Restaurant sales rose in August, but operators remained concerned
21 septiembre 2020
After the initial sales bounce that followed the government-mandated lockdowns during the early weeks of the coronavirus outbreak, consumer spending in restaurants slowed during the peak summer months. Eating and drinking places* posted sales of $54.6 billion on a seasonally-adjusted basis in August, according to preliminary data from the U.S. Census Bureau.
While the sales gains in July (4.1%) and August (4.7%) continued to point the trendline in a positive direction, they were well below the robust growth registered in May (31.3%) and June (27.2%). As a result, total sales in August were still nearly $11 billion lower than the pre-coronavirus levels posted in January and February.
While the seasonally-adjusted figures offer a directional look at spending trends from month to month, they don’t provide a complete picture of the sales losses that have been experienced by restaurants during the coronavirus pandemic. For this, the Census Bureau’s unadjusted data set is a better measure, because it represents the actual dollars coming in the door.
In total between March and August, eating and drinking place sales levels were down more than $148 billion from expected levels, based on the unadjusted data. Add in the sharp reduction in spending at non-restaurant foodservice operations in the lodging, arts/entertainment/recreation, education, healthcare and retail sectors, and the total shortfall in restaurant and foodservice sales likely surpassed $185 billion during the last six months.
Despite the sales increase in August, restaurant operators are not in agreement that overall business conditions are on the upswing. In fact, by a greater than two to one margin, operators are more likely to say business conditions worsened in August rather than get better. That’s according to a survey of 3,500 restaurant operators conducted by the National Restaurant Association August 26 – September 1.
Thirty-two percent of fullservice restaurant operators say business conditions in August were worse than they were in July, while only 14% say business conditions improved in August. Fifty-four percent of fullservice operators say business conditions in August were about the same as they were in July.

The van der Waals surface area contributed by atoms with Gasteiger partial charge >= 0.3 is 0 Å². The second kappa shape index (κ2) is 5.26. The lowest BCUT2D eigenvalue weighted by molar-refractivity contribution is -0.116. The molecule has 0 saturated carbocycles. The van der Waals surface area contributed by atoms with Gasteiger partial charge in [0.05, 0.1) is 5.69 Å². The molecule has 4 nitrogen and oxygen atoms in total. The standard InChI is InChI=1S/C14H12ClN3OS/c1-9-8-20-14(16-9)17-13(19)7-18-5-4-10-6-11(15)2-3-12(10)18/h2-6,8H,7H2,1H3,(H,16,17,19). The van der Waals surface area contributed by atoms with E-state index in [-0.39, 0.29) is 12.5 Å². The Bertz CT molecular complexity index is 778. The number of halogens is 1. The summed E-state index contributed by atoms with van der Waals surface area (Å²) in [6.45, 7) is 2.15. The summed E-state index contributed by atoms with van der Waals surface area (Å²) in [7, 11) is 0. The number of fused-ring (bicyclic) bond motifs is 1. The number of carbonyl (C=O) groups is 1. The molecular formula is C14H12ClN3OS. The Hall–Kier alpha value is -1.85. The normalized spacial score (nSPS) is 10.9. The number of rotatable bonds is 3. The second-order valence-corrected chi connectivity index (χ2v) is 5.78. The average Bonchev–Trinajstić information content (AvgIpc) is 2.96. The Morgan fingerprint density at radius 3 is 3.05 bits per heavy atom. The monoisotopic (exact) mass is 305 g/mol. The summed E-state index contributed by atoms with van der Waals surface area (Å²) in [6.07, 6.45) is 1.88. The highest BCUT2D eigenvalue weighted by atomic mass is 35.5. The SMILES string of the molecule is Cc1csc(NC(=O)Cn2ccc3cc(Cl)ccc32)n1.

Operators’ assessment of business conditions is similar in the broadly defined limited-service segment, which includes quickservice, fast casual, and coffee and snack concepts. Only 13% of limited-service operators say business conditions improved in August from July, while 30% say they worsened.
Rocky roads ahead
Looking ahead, most restaurant operators do not anticipate a rapid return to normal. Seventy-one percent of fullservice operators say they do not expect their restaurant’s sales to return to pre-coronavirus levels within the next six months. Fifty-four percent of their limited-service counterparts report similarly.
For many restaurants, treading water simply won’t get it done. Forty-three percent of fullservice operators say it is unlikely their restaurant will still be in business six months from now, if business conditions continue at current levels. Among limited-service operators, one-third say they likely won’t survive another six months if business conditions don’t improve.
*Eating and drinking places are the primary component of the U.S. restaurant and foodservice industry, which prior to the coronavirus outbreak generated approximately 75 percent of total restaurant and foodservice sales.
analysis and commentary from the Association’s chief economist Bruce Grindy.